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Huntingtower

Gravity Out Of Bed
It is probable that Sir Archibald Roylance did not altogether believe Dickson's tale; it
may be that he considered him an agreeable romancer, or a little mad, or no more than a
relief to the tedium of a wet Sunday morning. But his incredulity did not survive one
glance at Saskia as she stood in that bleak drawing-room among Victorian water-colours
and faded chintzes. The young man's boyishness deserted him. He stopped short in his
tracks, and made a profound and awkward bow. "I am at your service, Mademoiselle," he
said, amazed at himself. The words seemed to have come out of a confused memory of
plays and novels.
She inclined her head--a little on one side, and looked towards Dickson.
"Sir Archibald's going to do his best for us," said that squire of dames. "I was telling him
that we had had our breakfast."
"Let's get out of this sepulchre," said their host, who was recovering himself. "There's a
roasting fire in my den. Of course you'll have something to eat--hot coffee, anyhow--I've
trained my cook to make coffee like a Frenchwoman. The housekeeper will take charge
of you, if you want to tidy up, and you must excuse our ramshackle ways, please. I don't
believe there's ever been a lady in this house before, you know."
He led her to the smoking-room and ensconced her in the great chair by the fire.
Smilingly she refused a series of offers which ranged from a sheepskin mantle which he
had got in the Pamirs and which he thought might fit her, to hot whisky and water as a
specific against a chill. But she accepted a pair of slippers and deftly kicked off the
brogues provided by Mrs. Morran. Also, while Dickson started rapaciously on a second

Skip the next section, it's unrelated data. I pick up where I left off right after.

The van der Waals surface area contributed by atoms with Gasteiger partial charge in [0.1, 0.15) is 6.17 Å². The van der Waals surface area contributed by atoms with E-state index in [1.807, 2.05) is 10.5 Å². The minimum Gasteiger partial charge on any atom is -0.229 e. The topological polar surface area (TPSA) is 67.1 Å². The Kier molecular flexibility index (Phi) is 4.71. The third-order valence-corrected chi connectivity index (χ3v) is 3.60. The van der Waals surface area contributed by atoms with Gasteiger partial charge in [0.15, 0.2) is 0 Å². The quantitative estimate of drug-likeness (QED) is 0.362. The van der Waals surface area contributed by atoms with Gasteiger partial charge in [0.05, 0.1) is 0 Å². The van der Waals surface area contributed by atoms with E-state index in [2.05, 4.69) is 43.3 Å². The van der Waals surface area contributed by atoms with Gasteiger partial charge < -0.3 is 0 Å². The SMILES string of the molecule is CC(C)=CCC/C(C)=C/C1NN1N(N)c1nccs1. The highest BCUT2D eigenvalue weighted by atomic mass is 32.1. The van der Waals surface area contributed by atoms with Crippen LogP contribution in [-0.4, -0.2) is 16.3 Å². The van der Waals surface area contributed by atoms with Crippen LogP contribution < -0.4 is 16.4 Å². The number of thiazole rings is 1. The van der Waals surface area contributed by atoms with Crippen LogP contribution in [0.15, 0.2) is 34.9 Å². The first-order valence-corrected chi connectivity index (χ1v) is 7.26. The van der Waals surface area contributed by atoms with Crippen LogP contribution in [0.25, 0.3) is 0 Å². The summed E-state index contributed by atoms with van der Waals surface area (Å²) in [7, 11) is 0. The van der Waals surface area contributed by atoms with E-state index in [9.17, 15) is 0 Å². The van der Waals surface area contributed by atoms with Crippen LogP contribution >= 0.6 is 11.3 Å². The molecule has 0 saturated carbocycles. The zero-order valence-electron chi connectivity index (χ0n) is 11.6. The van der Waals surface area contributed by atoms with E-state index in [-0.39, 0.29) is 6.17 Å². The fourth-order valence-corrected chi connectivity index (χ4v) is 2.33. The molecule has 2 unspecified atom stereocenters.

breakfast, she allowed him to pour her out a cup of coffee.
"You are a soldier?" she asked.
"Two years infantry--5th Battalion Lennox Highlanders, and then Flying Corps. Top-hole
time I had too till the day before the Armistice, when my luck gave out and I took a nasty
toss. Consequently I'm not as fast on my legs now as I'd like to be."
"You were a friend of Captain Kennedy?"
"His oldest. We were at the same private school, and he was at m'tutors, and we were
never much separated till he went abroad to cram for the Diplomatic and I started east to
shoot things."
"Then I will tell you what I told Captain Kennedy." Saskia, looking into the heart of the
peats, began the story of which we have already heard a version, but she told it
differently, for she was telling it to one who more or less belonged to her own world. She
mentioned names at which the other nodded. She spoke of a certain Paul Abreskov. "I
heard of him at Bokhara in 1912," said Sir Archie, and his face grew solemn. Sometimes
she lapsed into French, and her hearer's brow wrinkled, but he appeared to follow. When
she had finished he drew a long breath.
 
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